(c)

the reinstatement of full fringe benefits and seniority rights;

(d)

the compensation for lost wages, benefits and other remuneration;

(e)

the payment by the employer of reasonable costs, disbursements, and attorney’s fees;

(f)

a civil penalty of an amount not to exceed ten thousand dollars; and/or (g) the payment by the employer of punitive damages, if the violation was willful, malicious or wanton.

6.

Employer relief. A court, in its discretion, may also order that reasonable attorneys’ fees and court costs and disbursements be awarded to an employer if the court determines that an action brought by an employee under this section was without basis in law or in fact.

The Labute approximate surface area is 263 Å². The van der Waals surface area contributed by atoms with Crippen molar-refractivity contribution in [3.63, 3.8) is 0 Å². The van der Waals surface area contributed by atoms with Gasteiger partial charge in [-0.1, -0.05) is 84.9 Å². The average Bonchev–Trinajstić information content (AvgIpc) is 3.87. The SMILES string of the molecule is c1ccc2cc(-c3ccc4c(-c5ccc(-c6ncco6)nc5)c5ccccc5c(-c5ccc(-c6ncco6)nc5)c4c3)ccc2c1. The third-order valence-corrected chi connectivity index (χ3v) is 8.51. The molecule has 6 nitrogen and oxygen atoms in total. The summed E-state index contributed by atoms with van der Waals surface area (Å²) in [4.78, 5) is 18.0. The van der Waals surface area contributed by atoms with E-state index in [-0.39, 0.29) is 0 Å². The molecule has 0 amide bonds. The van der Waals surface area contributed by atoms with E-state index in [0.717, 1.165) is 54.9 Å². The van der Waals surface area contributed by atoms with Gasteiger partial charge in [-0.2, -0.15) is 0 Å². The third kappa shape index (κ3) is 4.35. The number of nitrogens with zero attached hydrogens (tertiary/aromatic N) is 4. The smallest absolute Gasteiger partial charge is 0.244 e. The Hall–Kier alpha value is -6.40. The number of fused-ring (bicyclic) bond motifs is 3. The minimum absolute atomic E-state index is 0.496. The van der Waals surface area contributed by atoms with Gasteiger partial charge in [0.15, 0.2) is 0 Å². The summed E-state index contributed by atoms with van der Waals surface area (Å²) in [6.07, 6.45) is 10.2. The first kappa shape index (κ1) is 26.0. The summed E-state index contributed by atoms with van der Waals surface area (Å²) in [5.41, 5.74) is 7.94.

7.

Existing rights. Nothing in this section shall be deemed to diminish the rights, privileges, or remedies of any employee under any other law or regulation or under any collective bargaining agreement or employment contract.

8.

Publication. Every employer shall inform employees of their protections, rights and obligations under this section, by posting a notice thereof. Such notices shall be posted conspicuously in easily accessible and well-lighted places customarily frequented by employees and applicants for employment.

Source: Section 740 — Retaliatory action by employers; prohibition, https://www.­nysenate.­gov/legislation/laws/LAB/740 (updated Jun. 3, 2022; accessed Jun. 15, 2024).

Accessed:
Jun. 15, 2024

Last modified:
Jun. 3, 2022

§ 740’s source at nysenate​.gov